Jess Dewell: Even though your answers will be unique to your company, those questions that Eric just posed are a great starting point to consider the what-if scenarios for your organization, for your location, for the way that you can ensure operations continue deliverables continue, revenue continues during times of upheaval, and uncertainty. And I have to tell you, just don’t don’t don’t don’t don’t don’t multitask. Kris says it too.

Kris Ward: So it multitasking the whole beat your chest and be proud of how hard you’re working and you’re a hard worker and wear that badge with honor. That’s really old school and I’m not so harsh but some of the most successful people in the world with stay busy as a new stupid, it’s really understanding that if you’re doing that, that is not you being productive. So there’s all kinds of studies to show how much we actually can manage. Decision fatigue, attention residue, there’s all these things that affect our brain just like our phone, we open up all those apps at depletes the battery. And I would call myself a recovering rush-aholic. So we’re giving this false information about what go go go looks like, and what it will bring you.

Jess Dewell: The right work is not only what builds resilience, it’s what ensures productivity and alignment of the actions to the goals. Then we have to add another layer to that. The people part. We haven’t really talked about the people part in this just yet, other than the fact that we’re the people in the process, and we have to look at ourselves in the mirror. So what’s next, Charles shares.

Charles Rose: It’s framing, okay, what are my new needs in this environment, because my environment has changed, how have my needs changed in accordance with that?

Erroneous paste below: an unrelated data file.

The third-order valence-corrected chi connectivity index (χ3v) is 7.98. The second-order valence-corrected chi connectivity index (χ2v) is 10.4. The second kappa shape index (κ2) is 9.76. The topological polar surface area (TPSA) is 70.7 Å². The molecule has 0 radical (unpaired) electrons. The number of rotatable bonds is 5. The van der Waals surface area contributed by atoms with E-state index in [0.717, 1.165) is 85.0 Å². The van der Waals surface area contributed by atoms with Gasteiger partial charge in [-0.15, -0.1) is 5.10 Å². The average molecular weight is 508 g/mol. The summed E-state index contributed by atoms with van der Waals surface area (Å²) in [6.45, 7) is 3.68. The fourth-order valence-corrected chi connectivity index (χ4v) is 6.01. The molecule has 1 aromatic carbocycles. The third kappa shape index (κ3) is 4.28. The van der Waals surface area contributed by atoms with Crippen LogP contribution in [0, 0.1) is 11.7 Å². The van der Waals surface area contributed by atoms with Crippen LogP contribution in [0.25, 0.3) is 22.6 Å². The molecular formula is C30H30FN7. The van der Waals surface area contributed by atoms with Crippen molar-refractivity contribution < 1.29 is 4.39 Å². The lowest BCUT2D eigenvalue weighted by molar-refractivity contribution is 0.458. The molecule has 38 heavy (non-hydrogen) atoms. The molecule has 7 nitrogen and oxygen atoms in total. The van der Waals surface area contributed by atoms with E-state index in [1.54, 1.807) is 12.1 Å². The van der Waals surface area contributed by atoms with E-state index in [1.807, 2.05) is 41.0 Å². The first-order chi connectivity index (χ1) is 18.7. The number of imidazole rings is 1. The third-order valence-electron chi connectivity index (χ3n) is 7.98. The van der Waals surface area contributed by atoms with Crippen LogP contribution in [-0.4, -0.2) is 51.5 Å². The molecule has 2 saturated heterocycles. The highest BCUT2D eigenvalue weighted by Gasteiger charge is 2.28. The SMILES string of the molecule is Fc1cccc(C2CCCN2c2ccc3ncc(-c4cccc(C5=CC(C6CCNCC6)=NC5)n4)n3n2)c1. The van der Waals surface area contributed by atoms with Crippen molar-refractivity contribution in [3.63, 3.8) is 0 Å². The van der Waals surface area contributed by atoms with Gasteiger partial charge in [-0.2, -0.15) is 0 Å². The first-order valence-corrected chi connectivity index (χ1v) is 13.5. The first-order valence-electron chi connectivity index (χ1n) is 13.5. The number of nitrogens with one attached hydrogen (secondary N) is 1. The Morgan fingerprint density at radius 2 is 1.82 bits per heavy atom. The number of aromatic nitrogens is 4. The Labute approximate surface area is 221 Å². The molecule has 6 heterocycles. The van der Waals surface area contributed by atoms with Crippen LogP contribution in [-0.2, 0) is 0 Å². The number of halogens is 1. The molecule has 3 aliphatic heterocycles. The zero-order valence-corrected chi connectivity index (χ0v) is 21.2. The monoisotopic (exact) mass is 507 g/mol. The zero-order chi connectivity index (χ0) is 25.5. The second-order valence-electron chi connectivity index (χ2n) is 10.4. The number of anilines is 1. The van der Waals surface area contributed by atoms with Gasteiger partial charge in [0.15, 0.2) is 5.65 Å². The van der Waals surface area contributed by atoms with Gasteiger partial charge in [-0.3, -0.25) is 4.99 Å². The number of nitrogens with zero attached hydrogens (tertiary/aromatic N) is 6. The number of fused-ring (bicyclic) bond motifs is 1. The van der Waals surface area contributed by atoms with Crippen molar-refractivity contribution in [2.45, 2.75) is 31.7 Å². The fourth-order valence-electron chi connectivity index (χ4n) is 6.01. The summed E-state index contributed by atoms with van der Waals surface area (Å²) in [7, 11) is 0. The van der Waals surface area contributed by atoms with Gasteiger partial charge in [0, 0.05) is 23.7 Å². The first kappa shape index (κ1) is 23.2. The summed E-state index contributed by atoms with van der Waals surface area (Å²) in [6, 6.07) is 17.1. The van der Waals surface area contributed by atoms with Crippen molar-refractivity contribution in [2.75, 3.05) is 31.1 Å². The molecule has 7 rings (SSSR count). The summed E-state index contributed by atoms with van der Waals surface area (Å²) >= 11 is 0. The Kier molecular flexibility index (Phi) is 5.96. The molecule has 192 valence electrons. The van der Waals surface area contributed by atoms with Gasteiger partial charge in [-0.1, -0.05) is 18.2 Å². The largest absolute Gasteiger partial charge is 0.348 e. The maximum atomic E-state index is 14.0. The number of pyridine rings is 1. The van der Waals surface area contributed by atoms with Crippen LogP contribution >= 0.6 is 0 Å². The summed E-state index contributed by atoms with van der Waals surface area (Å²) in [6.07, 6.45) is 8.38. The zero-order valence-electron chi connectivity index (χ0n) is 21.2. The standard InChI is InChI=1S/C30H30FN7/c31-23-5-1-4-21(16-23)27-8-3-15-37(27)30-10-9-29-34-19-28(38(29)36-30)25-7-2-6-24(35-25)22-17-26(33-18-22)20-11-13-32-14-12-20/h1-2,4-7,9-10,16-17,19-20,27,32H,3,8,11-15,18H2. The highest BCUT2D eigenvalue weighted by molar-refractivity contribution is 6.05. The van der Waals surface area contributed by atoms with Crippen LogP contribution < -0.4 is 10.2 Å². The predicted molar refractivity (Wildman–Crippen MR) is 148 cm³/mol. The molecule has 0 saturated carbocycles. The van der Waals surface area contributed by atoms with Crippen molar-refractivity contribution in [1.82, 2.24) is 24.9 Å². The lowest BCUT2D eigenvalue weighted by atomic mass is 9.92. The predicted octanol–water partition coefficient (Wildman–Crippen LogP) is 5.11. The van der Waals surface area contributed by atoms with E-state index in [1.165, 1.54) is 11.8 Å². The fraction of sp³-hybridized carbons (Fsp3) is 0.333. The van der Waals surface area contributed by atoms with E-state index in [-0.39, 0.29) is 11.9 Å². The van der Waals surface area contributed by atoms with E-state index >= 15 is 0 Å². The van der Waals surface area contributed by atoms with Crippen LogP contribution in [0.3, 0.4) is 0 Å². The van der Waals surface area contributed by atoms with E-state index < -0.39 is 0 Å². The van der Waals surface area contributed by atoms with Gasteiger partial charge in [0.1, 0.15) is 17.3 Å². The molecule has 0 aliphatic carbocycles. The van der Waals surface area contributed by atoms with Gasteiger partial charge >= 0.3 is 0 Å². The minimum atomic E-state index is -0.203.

Jess Dewell: You hear it on a plane, you hear it from those closest to you who remind you, put your own mask on, and then help others. Make sure you’re square and then others can be served by you. Because if you are operating at a deficit, every action you take will also be lacking. You can’t do the most productive, resilient work possible if you haven’t taken care of you first. Okay, let’s unwind a little bit of the misconceptions and misunderstandings about productivity.

Kris Ward: We’re to start with productivity. It’s so misunderstood. For me for many years too, I thought productivity isn’t how fast can you run like a lunatic? And how many things can you do at the same time while you’re running? Right? It’s almost like you need business therapy. Because initially you think, Hmm, I left work still fresh, and I started refresh. So maybe like a little addict, you think, ah, maybe I’m not working hard enough. So I still feel good. Maybe I’ll stay a couple hours tonight. But it’s diminishing results.

Eric Brotman: Previously, we might not have hired somebody who lived 45 miles from the office for fear that they would constantly be later be stuck in traffic, or they would hate their lives and wind up not staying. Now it doesn’t matter. And that’s such a simple example. But it’s a big deal. If you can just as easily take a job in Arlington as Albuquerque, it makes no difference, you can find the best people for the role. And people can find the best job for them without saying I’ve got this little radius, that’s a big deal.